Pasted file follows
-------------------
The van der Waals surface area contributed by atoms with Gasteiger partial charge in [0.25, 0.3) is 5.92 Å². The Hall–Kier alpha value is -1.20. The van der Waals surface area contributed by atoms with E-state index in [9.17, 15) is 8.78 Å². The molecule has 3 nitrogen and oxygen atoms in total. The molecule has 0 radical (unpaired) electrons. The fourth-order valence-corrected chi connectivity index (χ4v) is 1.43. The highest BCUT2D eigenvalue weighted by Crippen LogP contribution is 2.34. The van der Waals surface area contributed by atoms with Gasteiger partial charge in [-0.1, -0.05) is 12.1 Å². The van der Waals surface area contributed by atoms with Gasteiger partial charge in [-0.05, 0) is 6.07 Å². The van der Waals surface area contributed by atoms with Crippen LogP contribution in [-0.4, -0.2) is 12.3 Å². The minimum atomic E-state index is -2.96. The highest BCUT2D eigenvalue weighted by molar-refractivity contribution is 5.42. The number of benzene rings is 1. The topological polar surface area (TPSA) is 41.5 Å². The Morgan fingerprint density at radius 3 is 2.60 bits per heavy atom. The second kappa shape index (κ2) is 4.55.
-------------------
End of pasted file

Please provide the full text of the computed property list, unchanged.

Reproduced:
The van der Waals surface area contributed by atoms with Gasteiger partial charge in [0.25, 0.3) is 5.92 Å². The Hall–Kier alpha value is -1.20. The van der Waals surface area contributed by atoms with E-state index in [9.17, 15) is 8.78 Å². The molecule has 3 nitrogen and oxygen atoms in total. The molecule has 0 radical (unpaired) electrons. The fourth-order valence-corrected chi connectivity index (χ4v) is 1.43. The highest BCUT2D eigenvalue weighted by Crippen LogP contribution is 2.34. The van der Waals surface area contributed by atoms with Gasteiger partial charge in [-0.1, -0.05) is 12.1 Å². The van der Waals surface area contributed by atoms with Gasteiger partial charge in [-0.05, 0) is 6.07 Å². The van der Waals surface area contributed by atoms with Crippen LogP contribution in [-0.4, -0.2) is 12.3 Å². The minimum atomic E-state index is -2.96. The highest BCUT2D eigenvalue weighted by molar-refractivity contribution is 5.42. The number of benzene rings is 1. The topological polar surface area (TPSA) is 41.5 Å². The Morgan fingerprint density at radius 3 is 2.60 bits per heavy atom. The second kappa shape index (κ2) is 4.55.